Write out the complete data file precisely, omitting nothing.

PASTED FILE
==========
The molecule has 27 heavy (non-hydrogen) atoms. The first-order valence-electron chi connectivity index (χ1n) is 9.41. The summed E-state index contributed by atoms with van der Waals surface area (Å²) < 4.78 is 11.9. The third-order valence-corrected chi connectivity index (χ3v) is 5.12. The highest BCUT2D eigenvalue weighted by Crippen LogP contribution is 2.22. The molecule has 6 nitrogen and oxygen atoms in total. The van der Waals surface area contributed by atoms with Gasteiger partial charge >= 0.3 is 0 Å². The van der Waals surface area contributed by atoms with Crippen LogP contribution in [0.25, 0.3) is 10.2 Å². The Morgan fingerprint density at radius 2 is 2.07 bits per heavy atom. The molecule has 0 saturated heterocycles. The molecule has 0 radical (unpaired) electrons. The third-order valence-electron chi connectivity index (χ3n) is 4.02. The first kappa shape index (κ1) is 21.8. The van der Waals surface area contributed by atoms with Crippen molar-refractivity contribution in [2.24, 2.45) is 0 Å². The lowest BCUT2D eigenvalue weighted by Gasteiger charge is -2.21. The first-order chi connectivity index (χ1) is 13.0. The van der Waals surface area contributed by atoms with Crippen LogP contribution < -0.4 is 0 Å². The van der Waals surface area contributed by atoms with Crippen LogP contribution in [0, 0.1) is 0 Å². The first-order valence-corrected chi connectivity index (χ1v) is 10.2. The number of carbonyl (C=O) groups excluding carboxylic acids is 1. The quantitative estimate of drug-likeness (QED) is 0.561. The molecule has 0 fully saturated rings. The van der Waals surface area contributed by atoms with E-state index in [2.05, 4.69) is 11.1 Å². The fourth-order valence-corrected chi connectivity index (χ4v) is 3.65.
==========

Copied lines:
The molecule has 27 heavy (non-hydrogen) atoms. The first-order valence-electron chi connectivity index (χ1n) is 9.41. The summed E-state index contributed by atoms with van der Waals surface area (Å²) < 4.78 is 11.9. The third-order valence-corrected chi connectivity index (χ3v) is 5.12. The highest BCUT2D eigenvalue weighted by Crippen LogP contribution is 2.22. The molecule has 6 nitrogen and oxygen atoms in total. The van der Waals surface area contributed by atoms with Gasteiger partial charge >= 0.3 is 0 Å². The van der Waals surface area contributed by atoms with Crippen LogP contribution in [0.25, 0.3) is 10.2 Å². The Morgan fingerprint density at radius 2 is 2.07 bits per heavy atom. The molecule has 0 saturated heterocycles. The molecule has 0 radical (unpaired) electrons. The third-order valence-electron chi connectivity index (χ3n) is 4.02. The first kappa shape index (κ1) is 21.8. The van der Waals surface area contributed by atoms with Crippen molar-refractivity contribution in [2.24, 2.45) is 0 Å². The lowest BCUT2D eigenvalue weighted by Gasteiger charge is -2.21. The first-order chi connectivity index (χ1) is 13.0. The van der Waals surface area contributed by atoms with Crippen LogP contribution < -0.4 is 0 Å². The van der Waals surface area contributed by atoms with Crippen LogP contribution in [0, 0.1) is 0 Å². The first-order valence-corrected chi connectivity index (χ1v) is 10.2. The number of carbonyl (C=O) groups excluding carboxylic acids is 1. The quantitative estimate of drug-likeness (QED) is 0.561. The molecule has 0 fully saturated rings. The van der Waals surface area contributed by atoms with E-state index in [2.05, 4.69) is 11.1 Å². The fourth-order valence-corrected chi connectivity index (χ4v) is 3.65.